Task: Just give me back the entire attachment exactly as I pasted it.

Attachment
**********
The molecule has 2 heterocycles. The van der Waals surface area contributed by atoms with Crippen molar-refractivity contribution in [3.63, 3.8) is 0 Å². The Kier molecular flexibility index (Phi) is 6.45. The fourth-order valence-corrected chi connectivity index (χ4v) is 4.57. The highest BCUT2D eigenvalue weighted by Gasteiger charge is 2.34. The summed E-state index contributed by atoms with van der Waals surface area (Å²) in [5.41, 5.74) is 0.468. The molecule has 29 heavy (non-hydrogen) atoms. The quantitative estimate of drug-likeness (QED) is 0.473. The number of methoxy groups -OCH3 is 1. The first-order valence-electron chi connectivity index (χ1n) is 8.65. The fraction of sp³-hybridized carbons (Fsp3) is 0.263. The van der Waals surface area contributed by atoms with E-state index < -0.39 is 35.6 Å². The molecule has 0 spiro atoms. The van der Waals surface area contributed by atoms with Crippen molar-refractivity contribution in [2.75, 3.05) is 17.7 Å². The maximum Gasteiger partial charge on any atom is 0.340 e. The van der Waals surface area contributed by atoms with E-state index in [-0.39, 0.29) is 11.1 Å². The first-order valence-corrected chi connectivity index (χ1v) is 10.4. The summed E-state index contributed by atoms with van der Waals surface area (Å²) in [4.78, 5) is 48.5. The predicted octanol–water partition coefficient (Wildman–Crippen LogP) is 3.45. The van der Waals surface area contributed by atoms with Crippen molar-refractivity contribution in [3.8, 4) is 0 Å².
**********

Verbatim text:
The molecule has 2 heterocycles. The van der Waals surface area contributed by atoms with Crippen molar-refractivity contribution in [3.63, 3.8) is 0 Å². The Kier molecular flexibility index (Phi) is 6.45. The fourth-order valence-corrected chi connectivity index (χ4v) is 4.57. The highest BCUT2D eigenvalue weighted by Gasteiger charge is 2.34. The summed E-state index contributed by atoms with van der Waals surface area (Å²) in [5.41, 5.74) is 0.468. The molecule has 29 heavy (non-hydrogen) atoms. The quantitative estimate of drug-likeness (QED) is 0.473. The number of methoxy groups -OCH3 is 1. The first-order valence-electron chi connectivity index (χ1n) is 8.65. The fraction of sp³-hybridized carbons (Fsp3) is 0.263. The van der Waals surface area contributed by atoms with E-state index < -0.39 is 35.6 Å². The molecule has 0 spiro atoms. The van der Waals surface area contributed by atoms with Crippen molar-refractivity contribution in [2.75, 3.05) is 17.7 Å². The maximum Gasteiger partial charge on any atom is 0.340 e. The van der Waals surface area contributed by atoms with E-state index in [-0.39, 0.29) is 11.1 Å². The first-order valence-corrected chi connectivity index (χ1v) is 10.4. The summed E-state index contributed by atoms with van der Waals surface area (Å²) in [4.78, 5) is 48.5. The predicted octanol–water partition coefficient (Wildman–Crippen LogP) is 3.45. The van der Waals surface area contributed by atoms with Crippen molar-refractivity contribution in [3.8, 4) is 0 Å².